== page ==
Human running on surfaces of different stiffnesses

t stiffness. Their expectation was to find a less flexed knee to account for a reduction in metabolic cost as well as an increase in kleg. They further hypothesized that the metabolic costs of forward running reaches a minimum when the kleg of the runner is maximized on surfaces of decreased stiffness.


Eight male subjects [mean body mass: 74.4 7.1 (SD) kg; leg length: 0.96 0.05 m] ran at 3.7 meters/s on a level treadmill fitted with track platforms of five different compliances. All subjects wore the same flat-soled running shoes. Subjects ran for five minutes on each compliant track platforms in a mirrored fashion (running on stiffest to softest and then softest to stiffest). Beaded strings hung from the ceiling to give the runner a tactile sign as to where he needed to run so that his mid step corresponded with the center of the track platform. Video was also used to ensure that the runner was centered and not stepping on both sides of the track simultaneously. The ground reaction force (1000 Hz) was recorded using a force plate and kinematic data (60 Hz) using an infrared motion analysis system. Oxygen consumption data force plate and kinematic data were taken simultaneously, and oxygen consumption data were taken after three minutes of running so that the subject was at a steady state. Subjects participated in two separate trials so that they ran on each compliant surface four times. Averages were taken on each day and then averaged together for all variables measured.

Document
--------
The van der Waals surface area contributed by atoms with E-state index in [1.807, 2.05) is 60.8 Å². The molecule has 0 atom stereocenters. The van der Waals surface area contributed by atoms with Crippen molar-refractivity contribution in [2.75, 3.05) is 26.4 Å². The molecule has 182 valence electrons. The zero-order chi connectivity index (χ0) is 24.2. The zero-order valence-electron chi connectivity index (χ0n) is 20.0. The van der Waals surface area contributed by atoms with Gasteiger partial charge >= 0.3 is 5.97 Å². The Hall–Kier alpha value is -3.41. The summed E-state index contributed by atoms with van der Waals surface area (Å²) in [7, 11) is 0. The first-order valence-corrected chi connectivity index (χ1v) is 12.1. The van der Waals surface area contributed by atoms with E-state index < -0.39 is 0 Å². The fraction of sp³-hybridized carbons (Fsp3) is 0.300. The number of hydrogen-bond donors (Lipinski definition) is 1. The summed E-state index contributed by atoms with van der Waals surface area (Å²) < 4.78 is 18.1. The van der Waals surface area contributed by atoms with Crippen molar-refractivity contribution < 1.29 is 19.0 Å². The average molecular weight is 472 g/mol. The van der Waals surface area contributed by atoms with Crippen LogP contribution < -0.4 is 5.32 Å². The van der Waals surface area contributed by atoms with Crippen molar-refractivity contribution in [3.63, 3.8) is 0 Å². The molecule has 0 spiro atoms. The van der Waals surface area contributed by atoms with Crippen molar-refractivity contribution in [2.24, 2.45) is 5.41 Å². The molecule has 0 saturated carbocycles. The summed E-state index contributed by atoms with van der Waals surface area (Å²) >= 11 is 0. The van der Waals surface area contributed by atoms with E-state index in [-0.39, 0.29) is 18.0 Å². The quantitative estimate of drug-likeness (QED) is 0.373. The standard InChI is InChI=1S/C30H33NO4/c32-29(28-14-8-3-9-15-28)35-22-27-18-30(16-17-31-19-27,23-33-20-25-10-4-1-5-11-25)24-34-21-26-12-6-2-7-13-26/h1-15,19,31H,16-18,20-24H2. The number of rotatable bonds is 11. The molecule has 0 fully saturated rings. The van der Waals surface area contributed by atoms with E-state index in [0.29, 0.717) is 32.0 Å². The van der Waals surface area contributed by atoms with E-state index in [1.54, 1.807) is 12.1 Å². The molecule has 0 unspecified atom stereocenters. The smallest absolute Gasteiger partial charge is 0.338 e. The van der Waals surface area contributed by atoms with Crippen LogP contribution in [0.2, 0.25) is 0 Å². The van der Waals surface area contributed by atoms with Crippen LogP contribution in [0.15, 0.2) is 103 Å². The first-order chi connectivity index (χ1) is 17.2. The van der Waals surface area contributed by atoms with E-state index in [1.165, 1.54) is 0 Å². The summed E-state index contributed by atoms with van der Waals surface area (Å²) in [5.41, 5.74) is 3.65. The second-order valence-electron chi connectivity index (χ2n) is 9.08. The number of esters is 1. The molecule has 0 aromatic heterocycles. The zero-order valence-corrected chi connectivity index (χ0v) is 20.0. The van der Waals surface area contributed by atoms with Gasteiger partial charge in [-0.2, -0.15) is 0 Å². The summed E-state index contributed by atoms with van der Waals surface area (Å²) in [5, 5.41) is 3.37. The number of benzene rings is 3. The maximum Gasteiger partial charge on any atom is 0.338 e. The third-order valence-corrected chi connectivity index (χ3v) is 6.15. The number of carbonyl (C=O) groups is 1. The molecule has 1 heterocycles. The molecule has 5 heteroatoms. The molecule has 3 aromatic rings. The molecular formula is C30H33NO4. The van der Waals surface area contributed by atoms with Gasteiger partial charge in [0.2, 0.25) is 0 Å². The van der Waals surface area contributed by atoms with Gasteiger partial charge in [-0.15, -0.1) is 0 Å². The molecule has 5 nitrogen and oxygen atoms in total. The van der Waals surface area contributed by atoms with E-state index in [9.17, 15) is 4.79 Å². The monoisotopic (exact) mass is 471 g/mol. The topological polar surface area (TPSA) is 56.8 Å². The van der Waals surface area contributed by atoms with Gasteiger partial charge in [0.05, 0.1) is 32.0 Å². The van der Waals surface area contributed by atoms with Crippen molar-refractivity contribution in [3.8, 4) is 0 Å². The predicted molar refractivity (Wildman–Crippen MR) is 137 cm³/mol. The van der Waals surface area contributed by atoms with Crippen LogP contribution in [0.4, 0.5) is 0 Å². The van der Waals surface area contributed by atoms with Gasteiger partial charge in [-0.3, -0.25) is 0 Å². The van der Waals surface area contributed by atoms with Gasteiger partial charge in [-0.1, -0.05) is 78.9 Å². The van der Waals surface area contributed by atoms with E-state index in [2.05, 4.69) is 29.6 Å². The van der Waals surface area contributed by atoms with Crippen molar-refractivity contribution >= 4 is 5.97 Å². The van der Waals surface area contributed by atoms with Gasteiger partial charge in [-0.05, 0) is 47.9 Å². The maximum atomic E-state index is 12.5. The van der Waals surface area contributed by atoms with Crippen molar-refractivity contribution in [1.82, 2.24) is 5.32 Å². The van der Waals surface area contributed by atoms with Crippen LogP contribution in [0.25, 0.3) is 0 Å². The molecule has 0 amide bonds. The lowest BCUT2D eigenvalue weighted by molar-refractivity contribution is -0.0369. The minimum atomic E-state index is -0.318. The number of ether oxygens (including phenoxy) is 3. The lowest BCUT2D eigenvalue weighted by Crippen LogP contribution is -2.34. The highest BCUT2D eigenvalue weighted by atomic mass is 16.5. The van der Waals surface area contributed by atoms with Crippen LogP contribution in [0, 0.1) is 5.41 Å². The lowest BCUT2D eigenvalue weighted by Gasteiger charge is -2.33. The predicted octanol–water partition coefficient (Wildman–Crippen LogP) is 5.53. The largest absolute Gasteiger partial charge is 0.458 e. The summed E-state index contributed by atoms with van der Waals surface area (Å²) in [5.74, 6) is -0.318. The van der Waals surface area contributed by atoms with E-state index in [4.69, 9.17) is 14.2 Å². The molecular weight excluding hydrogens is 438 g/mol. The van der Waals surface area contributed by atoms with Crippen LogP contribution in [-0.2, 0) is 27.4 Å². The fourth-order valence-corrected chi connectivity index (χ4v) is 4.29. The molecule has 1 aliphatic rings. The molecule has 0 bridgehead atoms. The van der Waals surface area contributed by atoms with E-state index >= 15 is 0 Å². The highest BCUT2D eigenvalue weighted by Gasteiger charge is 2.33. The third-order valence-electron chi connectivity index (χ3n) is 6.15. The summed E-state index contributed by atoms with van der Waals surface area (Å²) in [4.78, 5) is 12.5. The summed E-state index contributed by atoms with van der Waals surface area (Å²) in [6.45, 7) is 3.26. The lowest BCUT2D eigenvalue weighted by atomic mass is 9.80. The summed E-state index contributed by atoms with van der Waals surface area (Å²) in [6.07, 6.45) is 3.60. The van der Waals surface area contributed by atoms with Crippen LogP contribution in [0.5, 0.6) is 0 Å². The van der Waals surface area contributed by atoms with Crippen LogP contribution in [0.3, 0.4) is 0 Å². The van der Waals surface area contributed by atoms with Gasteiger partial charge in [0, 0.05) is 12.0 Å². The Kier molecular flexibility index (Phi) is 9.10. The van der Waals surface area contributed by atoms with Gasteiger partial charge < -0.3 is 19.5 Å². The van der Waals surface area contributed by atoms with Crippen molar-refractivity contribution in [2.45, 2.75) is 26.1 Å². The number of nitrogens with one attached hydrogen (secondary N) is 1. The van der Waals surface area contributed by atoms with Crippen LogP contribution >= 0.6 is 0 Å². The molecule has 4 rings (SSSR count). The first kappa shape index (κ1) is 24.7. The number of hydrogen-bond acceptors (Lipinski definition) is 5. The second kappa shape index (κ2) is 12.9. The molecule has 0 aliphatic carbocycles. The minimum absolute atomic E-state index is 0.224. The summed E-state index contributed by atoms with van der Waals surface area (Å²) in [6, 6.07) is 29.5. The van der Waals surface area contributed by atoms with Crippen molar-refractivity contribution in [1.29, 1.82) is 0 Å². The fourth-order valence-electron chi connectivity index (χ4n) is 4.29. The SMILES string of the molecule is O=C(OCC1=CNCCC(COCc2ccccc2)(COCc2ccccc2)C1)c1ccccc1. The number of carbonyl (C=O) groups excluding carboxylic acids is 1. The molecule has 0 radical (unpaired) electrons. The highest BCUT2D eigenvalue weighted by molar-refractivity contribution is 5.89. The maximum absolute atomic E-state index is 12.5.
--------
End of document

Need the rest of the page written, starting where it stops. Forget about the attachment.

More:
The 12.5-fold decrease in surface stiffness resulted in a 12 percent decrease in the runner's metabolic rate and a 29 percent increase in their leg stiffness. In every case, the support mechanics remained essentially unchanged over the four stiffest surfaces tested.

The experiment findings supported the authors' hypothesis that the metabolic cost of running at an intermediate speed is progressively reduced and

Contact: Donna Krupa
American Physiological Society

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